1.1 Delacroix’s background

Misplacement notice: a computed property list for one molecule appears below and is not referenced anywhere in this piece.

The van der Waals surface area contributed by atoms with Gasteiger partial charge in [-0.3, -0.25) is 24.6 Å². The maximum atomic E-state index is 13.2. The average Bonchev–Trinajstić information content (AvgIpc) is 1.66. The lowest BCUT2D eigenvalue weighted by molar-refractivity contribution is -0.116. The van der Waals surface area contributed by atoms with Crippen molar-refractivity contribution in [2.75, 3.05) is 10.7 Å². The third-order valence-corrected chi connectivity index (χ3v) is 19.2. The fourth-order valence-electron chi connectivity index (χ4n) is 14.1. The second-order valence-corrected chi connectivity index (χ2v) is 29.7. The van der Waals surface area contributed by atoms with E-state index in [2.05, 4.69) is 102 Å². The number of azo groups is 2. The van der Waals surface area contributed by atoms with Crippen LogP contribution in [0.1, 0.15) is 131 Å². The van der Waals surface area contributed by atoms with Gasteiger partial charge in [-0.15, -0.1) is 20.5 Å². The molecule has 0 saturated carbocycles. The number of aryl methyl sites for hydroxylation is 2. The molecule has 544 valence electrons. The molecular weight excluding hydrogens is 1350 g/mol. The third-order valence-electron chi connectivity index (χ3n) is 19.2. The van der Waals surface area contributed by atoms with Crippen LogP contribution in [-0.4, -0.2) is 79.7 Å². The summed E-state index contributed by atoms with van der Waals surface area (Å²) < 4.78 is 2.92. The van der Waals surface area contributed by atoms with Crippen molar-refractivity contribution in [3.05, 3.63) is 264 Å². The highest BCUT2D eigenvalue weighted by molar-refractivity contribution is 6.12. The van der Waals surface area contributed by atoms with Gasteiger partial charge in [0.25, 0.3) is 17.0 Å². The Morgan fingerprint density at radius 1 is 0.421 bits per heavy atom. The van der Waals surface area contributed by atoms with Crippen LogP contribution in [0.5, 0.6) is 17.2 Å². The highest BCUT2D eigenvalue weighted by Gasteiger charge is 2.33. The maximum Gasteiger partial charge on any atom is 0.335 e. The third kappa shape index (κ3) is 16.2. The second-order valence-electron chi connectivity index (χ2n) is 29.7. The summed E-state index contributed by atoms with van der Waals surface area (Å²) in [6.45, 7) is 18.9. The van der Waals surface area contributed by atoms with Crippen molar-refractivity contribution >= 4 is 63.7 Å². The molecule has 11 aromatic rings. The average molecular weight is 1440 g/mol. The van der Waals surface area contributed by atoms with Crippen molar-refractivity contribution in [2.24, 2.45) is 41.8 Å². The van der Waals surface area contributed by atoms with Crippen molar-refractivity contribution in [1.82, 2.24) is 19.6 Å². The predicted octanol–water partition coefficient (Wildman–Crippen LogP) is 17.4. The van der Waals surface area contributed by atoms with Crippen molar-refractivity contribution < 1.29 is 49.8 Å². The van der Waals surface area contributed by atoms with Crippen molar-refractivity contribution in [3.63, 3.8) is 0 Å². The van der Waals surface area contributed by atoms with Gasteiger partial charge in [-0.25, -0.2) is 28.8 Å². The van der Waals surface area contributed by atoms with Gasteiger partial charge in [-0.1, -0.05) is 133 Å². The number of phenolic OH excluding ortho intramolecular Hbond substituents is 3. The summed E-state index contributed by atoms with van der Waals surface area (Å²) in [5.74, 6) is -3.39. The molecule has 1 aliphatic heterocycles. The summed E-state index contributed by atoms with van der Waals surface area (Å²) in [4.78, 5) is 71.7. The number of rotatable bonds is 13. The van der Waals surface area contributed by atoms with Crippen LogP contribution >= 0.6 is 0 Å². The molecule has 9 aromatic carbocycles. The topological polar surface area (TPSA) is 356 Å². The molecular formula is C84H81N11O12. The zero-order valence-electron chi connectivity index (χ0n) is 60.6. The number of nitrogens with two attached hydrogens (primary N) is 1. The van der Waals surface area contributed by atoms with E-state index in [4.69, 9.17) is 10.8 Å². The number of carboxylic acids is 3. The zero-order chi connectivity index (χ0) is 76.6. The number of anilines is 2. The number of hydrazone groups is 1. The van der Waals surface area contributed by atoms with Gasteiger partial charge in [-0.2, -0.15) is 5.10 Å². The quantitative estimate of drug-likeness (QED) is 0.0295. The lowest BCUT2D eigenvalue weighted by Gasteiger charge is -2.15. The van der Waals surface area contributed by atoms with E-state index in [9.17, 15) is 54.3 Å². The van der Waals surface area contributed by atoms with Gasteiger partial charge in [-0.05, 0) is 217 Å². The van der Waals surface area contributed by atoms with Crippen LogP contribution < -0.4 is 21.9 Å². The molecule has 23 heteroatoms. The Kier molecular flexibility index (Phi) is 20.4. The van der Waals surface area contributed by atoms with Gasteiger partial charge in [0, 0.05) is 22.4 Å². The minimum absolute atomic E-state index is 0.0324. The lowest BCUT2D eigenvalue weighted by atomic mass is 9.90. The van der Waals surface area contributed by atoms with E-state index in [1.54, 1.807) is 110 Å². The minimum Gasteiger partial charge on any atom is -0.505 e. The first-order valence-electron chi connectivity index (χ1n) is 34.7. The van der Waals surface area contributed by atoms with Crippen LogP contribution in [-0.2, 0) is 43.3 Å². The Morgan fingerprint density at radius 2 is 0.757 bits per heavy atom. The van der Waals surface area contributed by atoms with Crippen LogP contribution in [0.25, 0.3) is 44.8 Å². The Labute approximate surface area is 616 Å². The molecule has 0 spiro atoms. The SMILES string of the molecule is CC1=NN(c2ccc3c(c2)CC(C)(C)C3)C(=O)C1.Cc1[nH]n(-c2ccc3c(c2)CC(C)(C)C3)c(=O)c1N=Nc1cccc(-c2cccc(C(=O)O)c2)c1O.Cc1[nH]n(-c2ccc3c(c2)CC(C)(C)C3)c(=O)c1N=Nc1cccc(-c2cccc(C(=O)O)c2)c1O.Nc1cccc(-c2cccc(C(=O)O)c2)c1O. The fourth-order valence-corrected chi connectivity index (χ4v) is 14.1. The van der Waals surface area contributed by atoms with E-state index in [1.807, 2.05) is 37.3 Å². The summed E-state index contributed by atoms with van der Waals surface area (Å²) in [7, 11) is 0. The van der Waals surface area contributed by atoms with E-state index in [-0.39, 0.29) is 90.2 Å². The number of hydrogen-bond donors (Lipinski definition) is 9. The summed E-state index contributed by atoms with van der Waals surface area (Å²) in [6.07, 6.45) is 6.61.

Ferdinand-Victor-Eugène Delacroix (1798–1863) was an artist raised amid the heroism and turmoil of Napoleon’s regime but whose artistic career began in earnest after Waterloo. His father (who died in 1805) held important administrative, ambassadorial and ministerial posts during both the Revolution and Napoleon’s rule. His brothers had fought for Napoleon, one being killed heroically in 1807 at the battle of Friedland, the other a general who was made a baron of the empire before being retired (as was the custom) on half-pay. As Delacroix’s mother had died in 1814, when he was still fairly young, he was left in the care of an older sister, who had little time to devote to him and struggled with the precarious financial position of the family. Delacroix’s own (artistic) glory was to come later and he is often described as part of the ‘generation of 1820’ (Spitzer, 2001, p.9). This generation, coming of age between 1814 and 1825, had witnessed the disappointed hopes of Napoleonic empire, and it has been suggested that this sense of loss helped to determine their Romantic mindset (see Brookner, 2000). Having seen the Old Regime swept away, they looked on as the monarchy was restored after Napoleon’s defeat. Those who had earlier supported the Revolution now tried their luck as royalists. Although he quickly gained a reputation as a rebellious Romantic, Delacroix was always ill at ease with this perception of him. Like many artists of the Romantic generation, he sought public recognition. As you will see, his career was to be a constant struggle to reconcile a radical aesthetic with the demands of public taste and longstanding, well-respected artistic traditions.